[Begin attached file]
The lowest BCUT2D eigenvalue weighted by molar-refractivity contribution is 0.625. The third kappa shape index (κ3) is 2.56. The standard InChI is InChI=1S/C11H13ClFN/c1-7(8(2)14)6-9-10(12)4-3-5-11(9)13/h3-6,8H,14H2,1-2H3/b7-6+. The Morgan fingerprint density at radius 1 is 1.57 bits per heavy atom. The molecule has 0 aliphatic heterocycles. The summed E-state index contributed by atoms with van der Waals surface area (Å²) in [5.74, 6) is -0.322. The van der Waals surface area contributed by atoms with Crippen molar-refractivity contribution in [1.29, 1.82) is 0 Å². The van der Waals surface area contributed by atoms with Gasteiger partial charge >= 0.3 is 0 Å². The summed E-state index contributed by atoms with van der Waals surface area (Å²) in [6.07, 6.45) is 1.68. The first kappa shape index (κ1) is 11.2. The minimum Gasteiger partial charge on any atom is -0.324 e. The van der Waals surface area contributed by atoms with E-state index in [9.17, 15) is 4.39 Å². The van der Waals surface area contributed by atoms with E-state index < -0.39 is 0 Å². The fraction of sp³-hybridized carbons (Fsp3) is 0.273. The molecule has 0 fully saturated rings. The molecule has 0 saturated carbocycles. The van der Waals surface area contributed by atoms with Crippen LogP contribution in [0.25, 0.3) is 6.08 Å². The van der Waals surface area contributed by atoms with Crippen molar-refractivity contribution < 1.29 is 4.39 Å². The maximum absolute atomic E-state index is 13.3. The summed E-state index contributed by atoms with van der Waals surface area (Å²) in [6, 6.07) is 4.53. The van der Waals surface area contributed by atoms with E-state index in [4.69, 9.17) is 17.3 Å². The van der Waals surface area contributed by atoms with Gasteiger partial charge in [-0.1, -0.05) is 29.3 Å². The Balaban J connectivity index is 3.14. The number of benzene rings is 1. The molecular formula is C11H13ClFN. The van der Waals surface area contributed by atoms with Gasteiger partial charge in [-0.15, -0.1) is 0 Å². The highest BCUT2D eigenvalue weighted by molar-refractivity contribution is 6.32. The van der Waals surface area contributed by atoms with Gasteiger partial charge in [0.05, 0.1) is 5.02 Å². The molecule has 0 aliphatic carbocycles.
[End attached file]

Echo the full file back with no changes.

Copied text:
The lowest BCUT2D eigenvalue weighted by molar-refractivity contribution is 0.625. The third kappa shape index (κ3) is 2.56. The standard InChI is InChI=1S/C11H13ClFN/c1-7(8(2)14)6-9-10(12)4-3-5-11(9)13/h3-6,8H,14H2,1-2H3/b7-6+. The Morgan fingerprint density at radius 1 is 1.57 bits per heavy atom. The molecule has 0 aliphatic heterocycles. The summed E-state index contributed by atoms with van der Waals surface area (Å²) in [5.74, 6) is -0.322. The van der Waals surface area contributed by atoms with Crippen molar-refractivity contribution in [1.29, 1.82) is 0 Å². The van der Waals surface area contributed by atoms with Gasteiger partial charge >= 0.3 is 0 Å². The summed E-state index contributed by atoms with van der Waals surface area (Å²) in [6.07, 6.45) is 1.68. The first kappa shape index (κ1) is 11.2. The minimum Gasteiger partial charge on any atom is -0.324 e. The van der Waals surface area contributed by atoms with E-state index in [9.17, 15) is 4.39 Å². The van der Waals surface area contributed by atoms with E-state index < -0.39 is 0 Å². The fraction of sp³-hybridized carbons (Fsp3) is 0.273. The molecule has 0 fully saturated rings. The molecule has 0 saturated carbocycles. The van der Waals surface area contributed by atoms with Crippen LogP contribution in [0.25, 0.3) is 6.08 Å². The van der Waals surface area contributed by atoms with Crippen molar-refractivity contribution < 1.29 is 4.39 Å². The maximum absolute atomic E-state index is 13.3. The summed E-state index contributed by atoms with van der Waals surface area (Å²) in [6, 6.07) is 4.53. The van der Waals surface area contributed by atoms with E-state index in [4.69, 9.17) is 17.3 Å². The van der Waals surface area contributed by atoms with Gasteiger partial charge in [-0.1, -0.05) is 29.3 Å². The Balaban J connectivity index is 3.14. The number of benzene rings is 1. The molecular formula is C11H13ClFN. The van der Waals surface area contributed by atoms with Gasteiger partial charge in [-0.15, -0.1) is 0 Å². The highest BCUT2D eigenvalue weighted by molar-refractivity contribution is 6.32. The van der Waals surface area contributed by atoms with Gasteiger partial charge in [0.05, 0.1) is 5.02 Å². The molecule has 0 aliphatic carbocycles.